House Bill 349 allows a landlord to offer the tenant an option to pay a recurring fee in lieu of a security deposit.
This option enables tenants who cannot afford a security deposit to find a rental. This bill also requires landlords choosing to provide the option to one tenant to provide the option to all new tenants.
The Landlord who offers a tenant the option to pay a fee in lieu of a security deposit must notify the tenant of their option to terminate the agreement to pay the recurring fee at any time and to pay a security deposit instead. Electing to pay the recurring fee does not eliminate, release, or limit the tenant’s liability for damages under the lease.
The recurring fee must be of equivalent amount and payable at the time each rent payment is due.
|House Bill 349 Sponsors||Yes Votes||No Votes|
|Lambert, Dorsey Walker, Minor-Brown, Heffernan, K.Johnson, Kowalko, Morrison, Wilson-Anton|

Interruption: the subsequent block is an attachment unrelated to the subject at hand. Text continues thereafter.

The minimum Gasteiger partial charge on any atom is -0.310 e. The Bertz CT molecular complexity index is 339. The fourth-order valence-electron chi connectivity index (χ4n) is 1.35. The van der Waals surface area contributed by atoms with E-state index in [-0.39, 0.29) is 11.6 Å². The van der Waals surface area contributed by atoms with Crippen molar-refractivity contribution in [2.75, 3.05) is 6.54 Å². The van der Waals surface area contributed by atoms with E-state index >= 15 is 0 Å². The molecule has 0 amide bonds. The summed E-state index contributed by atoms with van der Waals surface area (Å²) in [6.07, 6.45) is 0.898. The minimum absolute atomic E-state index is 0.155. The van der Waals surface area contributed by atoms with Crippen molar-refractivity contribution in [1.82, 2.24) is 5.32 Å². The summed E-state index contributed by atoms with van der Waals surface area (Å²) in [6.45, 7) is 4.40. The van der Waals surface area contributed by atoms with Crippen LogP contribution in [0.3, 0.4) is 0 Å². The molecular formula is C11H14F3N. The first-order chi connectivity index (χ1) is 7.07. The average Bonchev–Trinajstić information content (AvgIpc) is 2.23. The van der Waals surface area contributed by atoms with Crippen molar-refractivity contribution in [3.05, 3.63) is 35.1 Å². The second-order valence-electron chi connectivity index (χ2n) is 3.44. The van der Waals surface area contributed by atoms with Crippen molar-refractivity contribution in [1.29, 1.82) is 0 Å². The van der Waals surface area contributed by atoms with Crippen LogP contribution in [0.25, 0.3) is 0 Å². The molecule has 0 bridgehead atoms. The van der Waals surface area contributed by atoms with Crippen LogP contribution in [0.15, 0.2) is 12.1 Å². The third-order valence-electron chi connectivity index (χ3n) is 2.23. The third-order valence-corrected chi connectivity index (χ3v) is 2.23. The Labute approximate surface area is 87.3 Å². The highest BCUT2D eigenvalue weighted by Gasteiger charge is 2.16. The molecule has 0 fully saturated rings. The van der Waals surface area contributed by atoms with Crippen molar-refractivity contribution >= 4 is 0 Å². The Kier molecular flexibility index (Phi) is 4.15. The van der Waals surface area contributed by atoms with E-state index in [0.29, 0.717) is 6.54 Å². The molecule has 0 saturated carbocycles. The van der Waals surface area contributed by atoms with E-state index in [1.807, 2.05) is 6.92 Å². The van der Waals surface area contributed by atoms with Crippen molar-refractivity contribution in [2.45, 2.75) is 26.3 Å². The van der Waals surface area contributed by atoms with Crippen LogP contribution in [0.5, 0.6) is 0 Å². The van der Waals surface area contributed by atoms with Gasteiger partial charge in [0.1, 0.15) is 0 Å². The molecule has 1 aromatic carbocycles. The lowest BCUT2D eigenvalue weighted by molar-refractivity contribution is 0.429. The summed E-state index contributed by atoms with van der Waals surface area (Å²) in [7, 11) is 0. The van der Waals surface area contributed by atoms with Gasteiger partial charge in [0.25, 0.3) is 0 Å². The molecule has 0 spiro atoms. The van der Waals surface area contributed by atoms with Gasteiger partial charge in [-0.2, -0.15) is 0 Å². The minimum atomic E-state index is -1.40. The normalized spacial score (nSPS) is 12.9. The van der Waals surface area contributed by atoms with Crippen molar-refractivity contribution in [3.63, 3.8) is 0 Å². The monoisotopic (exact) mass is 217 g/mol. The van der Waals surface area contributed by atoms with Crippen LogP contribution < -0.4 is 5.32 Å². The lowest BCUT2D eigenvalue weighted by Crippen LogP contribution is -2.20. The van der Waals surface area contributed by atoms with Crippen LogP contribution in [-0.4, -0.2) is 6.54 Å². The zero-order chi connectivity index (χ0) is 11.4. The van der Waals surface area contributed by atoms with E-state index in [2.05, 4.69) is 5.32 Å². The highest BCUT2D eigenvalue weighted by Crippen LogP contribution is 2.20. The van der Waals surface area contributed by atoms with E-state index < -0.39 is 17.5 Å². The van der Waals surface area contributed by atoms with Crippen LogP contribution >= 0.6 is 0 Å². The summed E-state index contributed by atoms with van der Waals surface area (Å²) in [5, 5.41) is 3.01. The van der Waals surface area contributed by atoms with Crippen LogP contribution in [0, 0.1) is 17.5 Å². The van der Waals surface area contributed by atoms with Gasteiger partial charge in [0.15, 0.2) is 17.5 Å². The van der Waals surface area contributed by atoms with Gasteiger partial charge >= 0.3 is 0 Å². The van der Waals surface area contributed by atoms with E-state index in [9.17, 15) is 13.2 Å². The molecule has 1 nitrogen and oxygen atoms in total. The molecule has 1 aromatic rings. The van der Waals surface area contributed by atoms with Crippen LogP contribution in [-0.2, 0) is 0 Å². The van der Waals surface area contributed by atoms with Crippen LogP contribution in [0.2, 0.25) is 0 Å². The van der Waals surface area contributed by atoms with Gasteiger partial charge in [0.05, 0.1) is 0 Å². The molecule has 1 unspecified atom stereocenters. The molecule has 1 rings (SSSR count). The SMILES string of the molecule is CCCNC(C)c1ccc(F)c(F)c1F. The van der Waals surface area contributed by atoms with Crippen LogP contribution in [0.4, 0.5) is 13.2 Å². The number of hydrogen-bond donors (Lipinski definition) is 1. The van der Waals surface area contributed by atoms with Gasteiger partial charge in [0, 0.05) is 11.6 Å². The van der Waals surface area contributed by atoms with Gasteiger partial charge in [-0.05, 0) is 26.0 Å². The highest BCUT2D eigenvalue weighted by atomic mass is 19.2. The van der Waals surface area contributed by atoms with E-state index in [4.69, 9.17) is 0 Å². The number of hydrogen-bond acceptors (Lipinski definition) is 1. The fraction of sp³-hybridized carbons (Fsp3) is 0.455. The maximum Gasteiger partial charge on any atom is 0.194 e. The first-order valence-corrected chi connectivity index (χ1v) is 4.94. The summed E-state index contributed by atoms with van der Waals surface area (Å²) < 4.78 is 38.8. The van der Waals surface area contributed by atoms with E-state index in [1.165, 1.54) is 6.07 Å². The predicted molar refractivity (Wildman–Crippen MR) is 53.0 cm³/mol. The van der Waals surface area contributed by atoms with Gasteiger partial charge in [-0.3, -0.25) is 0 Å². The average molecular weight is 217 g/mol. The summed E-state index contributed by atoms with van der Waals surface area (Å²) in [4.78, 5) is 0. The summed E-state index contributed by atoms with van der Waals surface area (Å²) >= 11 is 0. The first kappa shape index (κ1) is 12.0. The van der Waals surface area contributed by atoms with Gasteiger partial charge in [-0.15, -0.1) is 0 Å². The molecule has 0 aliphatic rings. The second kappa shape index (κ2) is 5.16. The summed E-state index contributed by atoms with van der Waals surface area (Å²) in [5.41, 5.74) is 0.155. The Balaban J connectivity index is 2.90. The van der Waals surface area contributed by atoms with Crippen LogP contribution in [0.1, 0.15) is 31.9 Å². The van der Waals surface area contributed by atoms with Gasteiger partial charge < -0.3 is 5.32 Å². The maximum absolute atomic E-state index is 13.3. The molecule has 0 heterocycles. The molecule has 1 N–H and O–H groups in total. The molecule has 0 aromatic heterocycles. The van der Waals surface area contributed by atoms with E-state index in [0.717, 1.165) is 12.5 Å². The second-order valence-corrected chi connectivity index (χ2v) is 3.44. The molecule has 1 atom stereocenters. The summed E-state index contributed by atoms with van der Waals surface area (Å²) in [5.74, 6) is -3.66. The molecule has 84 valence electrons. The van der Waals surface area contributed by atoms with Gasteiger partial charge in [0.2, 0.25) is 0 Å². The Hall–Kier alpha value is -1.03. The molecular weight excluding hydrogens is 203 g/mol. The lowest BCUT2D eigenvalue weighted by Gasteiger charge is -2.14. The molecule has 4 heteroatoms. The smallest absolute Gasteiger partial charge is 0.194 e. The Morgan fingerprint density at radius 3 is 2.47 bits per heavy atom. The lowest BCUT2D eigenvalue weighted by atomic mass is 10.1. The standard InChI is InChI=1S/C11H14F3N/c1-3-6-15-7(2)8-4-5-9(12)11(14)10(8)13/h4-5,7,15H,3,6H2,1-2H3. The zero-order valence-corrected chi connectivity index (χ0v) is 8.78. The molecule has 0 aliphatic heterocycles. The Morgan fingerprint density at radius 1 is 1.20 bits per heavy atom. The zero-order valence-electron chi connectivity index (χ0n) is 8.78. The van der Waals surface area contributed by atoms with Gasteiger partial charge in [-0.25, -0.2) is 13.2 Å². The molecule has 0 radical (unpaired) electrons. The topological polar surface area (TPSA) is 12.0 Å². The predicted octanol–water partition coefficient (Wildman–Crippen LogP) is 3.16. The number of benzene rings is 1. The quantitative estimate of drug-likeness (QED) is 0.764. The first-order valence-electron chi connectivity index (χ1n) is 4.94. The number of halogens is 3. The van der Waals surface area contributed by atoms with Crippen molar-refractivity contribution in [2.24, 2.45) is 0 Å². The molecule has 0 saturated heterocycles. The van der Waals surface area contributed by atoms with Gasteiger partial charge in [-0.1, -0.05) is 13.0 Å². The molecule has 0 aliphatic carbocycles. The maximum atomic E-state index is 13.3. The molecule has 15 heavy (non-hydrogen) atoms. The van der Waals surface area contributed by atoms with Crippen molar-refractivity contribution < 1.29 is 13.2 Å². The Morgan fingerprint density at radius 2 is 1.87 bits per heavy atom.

|S.McBride, Ennis, Gay, Poore, Townsend|
|Current Status: House Housing & Community Affairs 3/15/22|
House Bill 364 provides a registration system for American Sign Language (ASL) interpreters.
At the present time, individuals and organizations who are not certified to provide interpreting services are presenting themselves as acceptable/qualified interpreters without consequence.
This is fraud and it is a horrible exploitation of a vulnerable segment of our society. It harms the interests of people who are Deaf, Hard of Hearing, and Deaf-Blind by depriving them of the right to meaningful access and involvement in legal or medical settings, as well as other activities in the community.
It also harms the interests of people who are not Deaf, Hard of Hearing, or Deaf-Blind by denying them access to effective communication with people who use ASL by providing a lesser quality service than what they believe they are purchasing.
A State registration system will help ensure that only qualified individuals provide this vital and necessary service.
This bill imposes a fee, so that means it needs a 3/5th majority of the vote to pass in each House.
|House Bill 364 Sponsors||Yes Votes||No Votes|
|Heffernan, Bolden, Griffith, Longhurst, Mitchell, Osienski, Briggs King|
|Current Status: House Labor Committee 3/31/22|
Senate Bill 259 increases the amount of funds deposited into the Investor Protection Fund from money collected by the Investor Protection Unit from $100,000 to $550,000.